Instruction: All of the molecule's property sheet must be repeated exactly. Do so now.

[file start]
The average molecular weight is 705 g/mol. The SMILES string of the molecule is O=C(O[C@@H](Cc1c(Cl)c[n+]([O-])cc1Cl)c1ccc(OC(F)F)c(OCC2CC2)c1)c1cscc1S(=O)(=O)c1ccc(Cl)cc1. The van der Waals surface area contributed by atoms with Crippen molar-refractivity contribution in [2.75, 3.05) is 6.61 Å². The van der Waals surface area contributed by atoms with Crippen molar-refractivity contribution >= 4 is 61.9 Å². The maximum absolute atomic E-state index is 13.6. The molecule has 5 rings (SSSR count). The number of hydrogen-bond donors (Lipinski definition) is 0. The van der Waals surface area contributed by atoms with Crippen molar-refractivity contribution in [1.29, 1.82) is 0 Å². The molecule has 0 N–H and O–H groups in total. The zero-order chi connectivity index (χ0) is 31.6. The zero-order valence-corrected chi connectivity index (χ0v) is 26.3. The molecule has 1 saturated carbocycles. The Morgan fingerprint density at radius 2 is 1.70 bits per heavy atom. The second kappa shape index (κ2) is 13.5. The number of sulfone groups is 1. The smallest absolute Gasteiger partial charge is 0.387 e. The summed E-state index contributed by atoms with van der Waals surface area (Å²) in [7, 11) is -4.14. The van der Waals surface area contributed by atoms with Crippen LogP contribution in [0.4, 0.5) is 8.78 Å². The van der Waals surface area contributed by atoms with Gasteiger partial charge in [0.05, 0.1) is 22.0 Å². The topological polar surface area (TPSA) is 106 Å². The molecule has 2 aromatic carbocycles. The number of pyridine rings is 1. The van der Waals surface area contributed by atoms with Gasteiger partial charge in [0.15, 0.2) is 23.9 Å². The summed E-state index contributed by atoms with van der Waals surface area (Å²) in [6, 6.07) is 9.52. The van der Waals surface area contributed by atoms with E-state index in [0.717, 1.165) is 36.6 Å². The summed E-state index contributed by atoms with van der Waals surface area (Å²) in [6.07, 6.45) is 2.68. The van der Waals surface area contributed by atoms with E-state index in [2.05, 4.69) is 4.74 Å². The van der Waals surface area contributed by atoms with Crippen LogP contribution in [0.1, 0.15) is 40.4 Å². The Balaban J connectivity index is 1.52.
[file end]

The average molecular weight is 705 g/mol. The SMILES string of the molecule is O=C(O[C@@H](Cc1c(Cl)c[n+]([O-])cc1Cl)c1ccc(OC(F)F)c(OCC2CC2)c1)c1cscc1S(=O)(=O)c1ccc(Cl)cc1. The van der Waals surface area contributed by atoms with Crippen molar-refractivity contribution in [2.75, 3.05) is 6.61 Å². The van der Waals surface area contributed by atoms with Crippen molar-refractivity contribution >= 4 is 61.9 Å². The maximum absolute atomic E-state index is 13.6. The molecule has 5 rings (SSSR count). The number of hydrogen-bond donors (Lipinski definition) is 0. The van der Waals surface area contributed by atoms with Crippen molar-refractivity contribution in [1.29, 1.82) is 0 Å². The molecule has 0 N–H and O–H groups in total. The zero-order chi connectivity index (χ0) is 31.6. The zero-order valence-corrected chi connectivity index (χ0v) is 26.3. The molecule has 1 saturated carbocycles. The Morgan fingerprint density at radius 2 is 1.70 bits per heavy atom. The second kappa shape index (κ2) is 13.5. The number of sulfone groups is 1. The smallest absolute Gasteiger partial charge is 0.387 e. The summed E-state index contributed by atoms with van der Waals surface area (Å²) in [7, 11) is -4.14. The van der Waals surface area contributed by atoms with Crippen LogP contribution in [0.4, 0.5) is 8.78 Å². The van der Waals surface area contributed by atoms with Gasteiger partial charge in [0.05, 0.1) is 22.0 Å². The topological polar surface area (TPSA) is 106 Å². The molecule has 2 aromatic carbocycles. The number of pyridine rings is 1. The van der Waals surface area contributed by atoms with Gasteiger partial charge in [0.15, 0.2) is 23.9 Å². The summed E-state index contributed by atoms with van der Waals surface area (Å²) in [6, 6.07) is 9.52. The van der Waals surface area contributed by atoms with E-state index in [0.717, 1.165) is 36.6 Å². The summed E-state index contributed by atoms with van der Waals surface area (Å²) in [6.07, 6.45) is 2.68. The van der Waals surface area contributed by atoms with E-state index in [2.05, 4.69) is 4.74 Å². The van der Waals surface area contributed by atoms with Crippen LogP contribution in [0.1, 0.15) is 40.4 Å². The Balaban J connectivity index is 1.52.